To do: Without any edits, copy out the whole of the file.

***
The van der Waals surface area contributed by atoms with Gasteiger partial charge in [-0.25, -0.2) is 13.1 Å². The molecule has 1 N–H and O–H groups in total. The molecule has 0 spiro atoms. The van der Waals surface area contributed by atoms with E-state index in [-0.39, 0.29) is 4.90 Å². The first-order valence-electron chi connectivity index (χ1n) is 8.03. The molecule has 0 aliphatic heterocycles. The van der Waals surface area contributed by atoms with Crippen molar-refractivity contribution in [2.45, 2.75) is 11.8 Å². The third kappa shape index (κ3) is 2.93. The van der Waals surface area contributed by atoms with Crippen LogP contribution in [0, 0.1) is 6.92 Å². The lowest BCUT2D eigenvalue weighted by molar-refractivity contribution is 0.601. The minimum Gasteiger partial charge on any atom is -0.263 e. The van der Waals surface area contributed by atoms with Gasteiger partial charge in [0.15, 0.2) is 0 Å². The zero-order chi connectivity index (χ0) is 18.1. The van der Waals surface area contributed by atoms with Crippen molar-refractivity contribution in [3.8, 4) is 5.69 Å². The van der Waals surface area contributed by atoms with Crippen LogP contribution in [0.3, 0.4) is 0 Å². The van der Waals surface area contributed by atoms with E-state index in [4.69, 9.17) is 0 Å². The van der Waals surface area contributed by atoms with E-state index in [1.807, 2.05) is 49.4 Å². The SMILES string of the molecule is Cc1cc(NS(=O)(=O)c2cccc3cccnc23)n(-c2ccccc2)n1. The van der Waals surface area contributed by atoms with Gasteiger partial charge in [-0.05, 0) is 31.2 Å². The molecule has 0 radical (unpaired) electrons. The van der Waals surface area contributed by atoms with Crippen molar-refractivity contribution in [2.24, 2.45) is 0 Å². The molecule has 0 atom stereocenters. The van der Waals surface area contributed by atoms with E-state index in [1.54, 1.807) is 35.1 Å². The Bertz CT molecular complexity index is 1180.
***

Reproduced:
The van der Waals surface area contributed by atoms with Gasteiger partial charge in [-0.25, -0.2) is 13.1 Å². The molecule has 1 N–H and O–H groups in total. The molecule has 0 spiro atoms. The van der Waals surface area contributed by atoms with E-state index in [-0.39, 0.29) is 4.90 Å². The first-order valence-electron chi connectivity index (χ1n) is 8.03. The molecule has 0 aliphatic heterocycles. The van der Waals surface area contributed by atoms with Crippen molar-refractivity contribution in [2.45, 2.75) is 11.8 Å². The third kappa shape index (κ3) is 2.93. The van der Waals surface area contributed by atoms with Crippen LogP contribution in [0, 0.1) is 6.92 Å². The lowest BCUT2D eigenvalue weighted by molar-refractivity contribution is 0.601. The minimum Gasteiger partial charge on any atom is -0.263 e. The van der Waals surface area contributed by atoms with Gasteiger partial charge in [0.15, 0.2) is 0 Å². The zero-order chi connectivity index (χ0) is 18.1. The van der Waals surface area contributed by atoms with Crippen molar-refractivity contribution in [3.8, 4) is 5.69 Å². The van der Waals surface area contributed by atoms with Crippen LogP contribution in [0.3, 0.4) is 0 Å². The van der Waals surface area contributed by atoms with E-state index in [4.69, 9.17) is 0 Å². The van der Waals surface area contributed by atoms with E-state index in [1.807, 2.05) is 49.4 Å². The SMILES string of the molecule is Cc1cc(NS(=O)(=O)c2cccc3cccnc23)n(-c2ccccc2)n1. The van der Waals surface area contributed by atoms with Gasteiger partial charge in [-0.05, 0) is 31.2 Å². The molecule has 0 radical (unpaired) electrons. The van der Waals surface area contributed by atoms with Crippen molar-refractivity contribution in [2.24, 2.45) is 0 Å². The molecule has 0 atom stereocenters. The van der Waals surface area contributed by atoms with E-state index in [1.54, 1.807) is 35.1 Å². The Bertz CT molecular complexity index is 1180.